Alley Pond Park may be the second largest park in Queens, New York, but it is one of the first urban forests in the network to be wired with Smart Forest technology.
Scientists from Drexel University are lending a hand by aiding the U.S. Forest Service and NYC Parks and Recreation collect data ranging from precipitation, air and soil temperature, phenology and solar radiation. They will be able to monitor ecological change over temporal and special gradients simply by installing environmental sensors and wireless communication, similar to several other ‘”experimental forests” across the nation.
“These partnerships help us bring Forest Service science and discovery to the city,” Michael T. Rain, director of the Northern Research Station and Forest Products Laboratory, says in a statement. “With our partners we are … enabling communities to better manage the 138 million acres of urban forest that grace and bring vibrancy to our cities and towns across America.”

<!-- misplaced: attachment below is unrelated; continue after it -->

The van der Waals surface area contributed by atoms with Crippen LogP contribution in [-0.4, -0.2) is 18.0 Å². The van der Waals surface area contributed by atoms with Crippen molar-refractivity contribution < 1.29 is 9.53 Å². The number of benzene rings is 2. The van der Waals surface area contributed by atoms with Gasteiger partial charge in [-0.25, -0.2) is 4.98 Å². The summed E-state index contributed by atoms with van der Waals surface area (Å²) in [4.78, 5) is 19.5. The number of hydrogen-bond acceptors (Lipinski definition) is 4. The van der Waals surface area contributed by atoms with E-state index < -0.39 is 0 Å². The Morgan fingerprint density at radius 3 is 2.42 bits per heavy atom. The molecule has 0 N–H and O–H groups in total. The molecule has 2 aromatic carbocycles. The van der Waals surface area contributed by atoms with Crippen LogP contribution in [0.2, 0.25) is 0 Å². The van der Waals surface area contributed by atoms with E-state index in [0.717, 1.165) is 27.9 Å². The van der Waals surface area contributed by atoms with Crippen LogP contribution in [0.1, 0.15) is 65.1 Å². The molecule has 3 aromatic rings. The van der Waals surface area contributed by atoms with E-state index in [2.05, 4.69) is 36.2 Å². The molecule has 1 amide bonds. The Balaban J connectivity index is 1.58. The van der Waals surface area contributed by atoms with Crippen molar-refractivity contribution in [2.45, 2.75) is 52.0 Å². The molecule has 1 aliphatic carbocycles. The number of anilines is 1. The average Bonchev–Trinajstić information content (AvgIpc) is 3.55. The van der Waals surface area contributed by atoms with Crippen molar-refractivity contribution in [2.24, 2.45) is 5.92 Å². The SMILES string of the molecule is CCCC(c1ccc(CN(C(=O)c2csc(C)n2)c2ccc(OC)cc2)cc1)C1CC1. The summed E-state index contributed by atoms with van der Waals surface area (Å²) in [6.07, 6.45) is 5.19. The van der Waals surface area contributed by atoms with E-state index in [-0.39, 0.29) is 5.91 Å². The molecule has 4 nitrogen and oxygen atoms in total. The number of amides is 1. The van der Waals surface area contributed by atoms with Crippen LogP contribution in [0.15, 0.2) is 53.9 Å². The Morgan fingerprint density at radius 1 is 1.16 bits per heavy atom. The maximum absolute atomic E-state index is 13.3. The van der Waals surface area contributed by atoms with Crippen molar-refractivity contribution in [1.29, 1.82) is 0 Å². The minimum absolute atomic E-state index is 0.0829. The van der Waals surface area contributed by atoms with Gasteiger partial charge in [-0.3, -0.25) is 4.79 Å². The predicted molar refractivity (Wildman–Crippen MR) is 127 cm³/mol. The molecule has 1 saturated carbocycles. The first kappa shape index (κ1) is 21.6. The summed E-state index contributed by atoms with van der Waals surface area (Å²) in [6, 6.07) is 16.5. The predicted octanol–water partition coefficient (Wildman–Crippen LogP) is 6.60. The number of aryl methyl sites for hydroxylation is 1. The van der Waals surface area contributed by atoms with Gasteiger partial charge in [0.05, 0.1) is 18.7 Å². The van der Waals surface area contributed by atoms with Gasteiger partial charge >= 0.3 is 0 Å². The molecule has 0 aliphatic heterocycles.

Alley Pond Park is considered to be one of New York City’s last “old growth forests.” Thus, regulating what’s happening at this location will serve as a measuring stick reference as attempts are made to restore other natural areas.